To get unescorted access to their jobs in America's ports, workers now need a TWIC identity card.
Photo credit: Photo by Geoff Kohl/SecurityInfoWatch.com
Following the TWIC deadline of April 15, 2009, SecurityInfoWatch.com caught up with Greg Soule, spokesperson for the Transportation Security Administration, in regards to the Transportation Worker Identification Credential (TWIC) program. As far as ID projects go, this is big. The TWIC card is expected to be carried by over 1 million workers across the U.S. and in some U.S. territories. The goal, ostensibly, is to make sure that no known terrorist radicals are accessing U.S. ports for nefarious purposes. Soule explains more about this program:
SIW: What were the requirements of the April 15, 2009 TWIC deadline? What did workers and facilities need to do for that date?
Soule/TSA: As of April 15, the U.S. Coast Guard began ensuring port workers and mariners nationwide have a new security biometric card known as a TWIC (Transportation Worker Identification Credential). Having a TWIC in hand means the holder received a thorough background check, and is now allowed unescorted access to secure areas of ports and vessels. The card must be presented at the more than 3,200 U.S. maritime facilities and 10,000 vessels from Maine to Guam to gain access. It is a huge win for security to know the folks working at our nation’s ports are not known terrorist threats.
How many workers are now enrolled in TWIC?
More than 1.1 million workers at our nation’s ports have enrolled to date and thousands more are processed each week. The TWIC program has progressed steadily and has more than 150 fixed enrollment centers and has deployed nearly 500 mobile teams nationwide.
Can you estimate roughly what percentage of total workers who should have the card now actually have the card?
We have estimated that 1.2 million workers will need a TWIC card to work in secure areas but there are factors affecting that estimate. The TWIC population is highly mobile and numbers can be affected by many factors including seasonal workers as well as the economy.
Are ports using the TWIC card as more than a flash pass?
At this time, all ports are required to visually inspect TWIC cards as a minimum requirement. Some ports have installed new readers and some have adjusted their legacy systems to electronically enforce the program.
What is being done in terms of tying the TWIC card system into legacy physical access control systems installed in many of our port environments?
TWIC card technology was designed with a lot of flexibility. Some ports have adjusted their legacy systems to be able to read TWICs.
What does the card cost to users?
A TWIC costs $132.50 and is good for five years. Truckers with a valid Hazardous Materials Endorsement (HME) issued after May 31, 2005 or a valid Free and Secure Trade (FAST) card may pay a reduced fee of $105.25 and their TWIC will be good until that credential expires.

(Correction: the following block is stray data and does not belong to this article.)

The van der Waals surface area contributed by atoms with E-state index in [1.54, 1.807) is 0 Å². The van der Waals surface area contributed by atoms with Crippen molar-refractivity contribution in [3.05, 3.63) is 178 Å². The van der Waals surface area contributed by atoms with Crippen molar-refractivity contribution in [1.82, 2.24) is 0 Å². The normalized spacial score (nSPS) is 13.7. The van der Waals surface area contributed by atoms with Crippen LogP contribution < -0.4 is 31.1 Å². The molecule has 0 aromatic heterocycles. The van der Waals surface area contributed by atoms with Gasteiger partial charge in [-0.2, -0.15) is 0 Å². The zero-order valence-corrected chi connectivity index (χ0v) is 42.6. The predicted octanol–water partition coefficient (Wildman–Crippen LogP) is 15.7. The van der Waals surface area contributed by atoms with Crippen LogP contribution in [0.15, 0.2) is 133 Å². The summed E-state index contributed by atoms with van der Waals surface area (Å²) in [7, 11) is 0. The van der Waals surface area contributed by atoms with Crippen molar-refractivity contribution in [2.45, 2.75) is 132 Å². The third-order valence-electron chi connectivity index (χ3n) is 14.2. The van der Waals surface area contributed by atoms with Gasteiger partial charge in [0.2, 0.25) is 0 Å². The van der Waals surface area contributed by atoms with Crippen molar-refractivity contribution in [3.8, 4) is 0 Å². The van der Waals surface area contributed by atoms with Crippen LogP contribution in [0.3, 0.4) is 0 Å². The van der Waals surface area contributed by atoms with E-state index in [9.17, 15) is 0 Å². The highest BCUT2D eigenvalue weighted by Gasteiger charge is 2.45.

It seems that the nation as a whole understands that security does need to be heightened at major ports like Los Angeles, Long Beach, etc., but there has been repeated criticism that this process is too onerous for small operators like ferry operators and others who don’t think their operations pose a security threat. How does your office respond to those complaints?
Congress mandated TSA create a national maritime worker biometric program through the Safe Ports Act. TWIC satisfied the Congressional mandate and added an important layer of maritime security. TWIC is designed to be a sophisticated, interoperable biometric ID that can be used at maritime faculties and vessels nationwide. Now instead of security guards examining more than 500 different driver’s licenses and hundreds of other port IDs, there is one uniform card accepted to gain access. TWIC uses advanced technology to embed a template of the owner’s fingerprints as well as a host of other security features that make it nearly impossible to fake.
Can you update us on where reader pilot projects stand and the timeline for these projects?
TSA collected card reader proposals from vendors and published an approved list of readers for our pilot ports to choose from in fall 2008.
Pilot participants will be located at four port authorities and three vessel operators, including the Port Authorities of Los Angeles, Long Beach, New York and New Jersey, Brownsville, Magnolia Marine in Mississippi, Watermark Cruises in Annapolis, and the Staten Island Ferry. Brownsville has already installed and begun testing readers. The pilot will continue until we have enough data to provide to Coast Guard for them to issue a Final Reader Regulation to industry.
Where does the program stand on readers? When can facilities expect an approved readers list or is too early to determine?
TWICs are designed to be read by a card reader. TWIC card readers have gone through initial lab testing and approved equipment will be tested further in severe port environments (extreme heat, cold, wind, salt water, etc). Readers are not mandatory yet because TSA listened and responded to industry concerns about cost and the need to test readers at port facilities and on vessels to ensure durability and functionality. We have worked closely with industry every step of the way to maximize security and minimize the effect on commerce At this time, some ports have already installed new readers and more will be soon. The pilot program will test readers further in severe port environments (extreme heat, cold, wind, salt water, etc). The data we collect from the pilot will provide valuable information concerning the viability and durability of the card readers.
Editor's note: Look for more soon on the TWIC topic as we speak to a leading vendor about the challenges on the technical side of cards.